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Improving White Grub Control in Sod through Establishment of Persistent Entomopathogenic Nematodes

Grant Program: OAR
Agricultural Sector: Green Industry
Region: Statewide
Project Duration: 5/1/2015 - 4/30/2017
Amount Awarded: $70,000.00
Lead Organization: Cornell University
Project Leader: Kyle Wickings
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Proposal Abstract

New York sod producers are tasked with meeting high consumer expectations of pest and pathogen-free turf.  Current options for pest control in sod are limited, and sod producers have voiced a need for improved alternative pest control options.   

Entomopathogenic nematodes (EPNs) have shown promise in biological control of turf pests, and there are many species available commercially. Commercial EPNs, however, exhibit poor persistence in the field, require multiple applications, and are typically too costly for use in sod production. An alternative, low-cost approach for exploiting EPNs in sod is to establish native EPNs that persist in soil, thus eliminating the need for multiple applications.    

Our project will identify feasible methods for establishing native EPNs on sod farms for persistent control of white grubs. We will work closely with 3 sod growers to establish native EPNs and measure their effectiveness against white grubs in sod grown on different soils and under different soil management practices. We will also measure EPN persistence in harvested sod as a value-added trait that can be passed on to the consumer.     

Our ultimate goal is to provide sod producers with the necessary knowledge and resources to incorporate native EPNs into their own pest management toolkit. We will present our findings to NY sod growers via multiple channels including a Cornell webinar, a presentation at a state-wide conference, and a handbook on the use of native EPNs in sod.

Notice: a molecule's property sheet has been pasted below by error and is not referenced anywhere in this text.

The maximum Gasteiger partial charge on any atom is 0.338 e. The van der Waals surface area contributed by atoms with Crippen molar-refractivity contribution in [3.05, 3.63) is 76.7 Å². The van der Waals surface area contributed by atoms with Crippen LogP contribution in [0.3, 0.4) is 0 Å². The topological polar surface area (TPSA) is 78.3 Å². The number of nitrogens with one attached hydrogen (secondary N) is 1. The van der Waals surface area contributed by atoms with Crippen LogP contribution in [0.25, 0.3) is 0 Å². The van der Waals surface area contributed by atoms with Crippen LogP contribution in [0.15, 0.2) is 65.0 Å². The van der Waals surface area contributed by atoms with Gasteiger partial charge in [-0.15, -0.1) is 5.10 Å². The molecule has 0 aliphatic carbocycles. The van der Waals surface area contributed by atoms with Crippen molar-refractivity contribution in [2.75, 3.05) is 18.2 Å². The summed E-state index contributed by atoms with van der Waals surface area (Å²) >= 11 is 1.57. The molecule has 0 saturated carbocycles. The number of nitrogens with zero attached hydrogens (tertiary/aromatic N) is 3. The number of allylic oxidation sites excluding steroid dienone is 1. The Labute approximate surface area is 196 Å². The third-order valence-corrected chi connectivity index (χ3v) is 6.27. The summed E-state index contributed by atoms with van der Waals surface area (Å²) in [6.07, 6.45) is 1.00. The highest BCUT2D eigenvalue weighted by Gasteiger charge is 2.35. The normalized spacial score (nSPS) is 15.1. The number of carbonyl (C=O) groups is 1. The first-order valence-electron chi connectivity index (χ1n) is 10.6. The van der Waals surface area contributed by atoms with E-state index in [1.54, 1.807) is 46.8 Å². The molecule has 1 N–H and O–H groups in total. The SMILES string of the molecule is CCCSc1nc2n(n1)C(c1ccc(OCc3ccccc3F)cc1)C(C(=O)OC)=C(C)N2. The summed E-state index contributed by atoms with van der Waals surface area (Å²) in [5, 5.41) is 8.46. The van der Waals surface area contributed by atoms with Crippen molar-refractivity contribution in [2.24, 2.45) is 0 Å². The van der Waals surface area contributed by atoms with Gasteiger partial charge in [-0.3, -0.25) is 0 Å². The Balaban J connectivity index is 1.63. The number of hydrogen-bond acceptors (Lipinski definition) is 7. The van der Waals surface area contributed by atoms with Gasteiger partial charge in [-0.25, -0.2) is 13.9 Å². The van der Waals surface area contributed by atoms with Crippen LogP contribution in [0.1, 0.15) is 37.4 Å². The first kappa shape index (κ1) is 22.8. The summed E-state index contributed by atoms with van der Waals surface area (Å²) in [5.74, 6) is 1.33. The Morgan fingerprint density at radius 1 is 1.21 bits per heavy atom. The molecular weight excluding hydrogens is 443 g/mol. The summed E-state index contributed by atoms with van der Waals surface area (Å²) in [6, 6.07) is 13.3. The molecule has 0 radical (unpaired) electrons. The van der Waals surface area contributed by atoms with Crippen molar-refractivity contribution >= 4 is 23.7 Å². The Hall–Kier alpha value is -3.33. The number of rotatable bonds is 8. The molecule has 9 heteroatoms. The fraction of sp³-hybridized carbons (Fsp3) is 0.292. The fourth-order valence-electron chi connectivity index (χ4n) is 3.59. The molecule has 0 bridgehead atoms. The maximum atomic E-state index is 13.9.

Final Report Summary Statement

In this study we evaluate the usefulness of native entomopathogenic nematodes in managing soil-dwelling insect pests of sod.  First, we assessed whether native nematodes can be established in different sod-producing soils.  Second, we evaluated their ability to survive sod harvest, transport, and installation at a new sight to serve as an internal biological control at the site of installation. Four different fields (two muck soil, two mineral soil) were inoculated with biocontrol nematode species in August of 2015 following sod establishment.  Biocontrol nematodes showed signs of persistence one month following inoculation, but showed low biocontrol capacity under drought conditions (2016).  However, biocontrol potential increased after harvest and installation, especially in sod produced on muck soils.  Our findings suggest that biocontrol nematodes have potential for improving pest control for the sod and turfgrass industry.  Future research will evaluate this practice at larger field scales and under more diverse soil conditions.

Project Impact Data

Producers Participating: 2

Producers Advising: 2

Research/Extension Employed: 0.25

Articles/Publications: 1

Presentations: 6

Total Producers Engaged: 704

Leveraged Funds: $84,500.00

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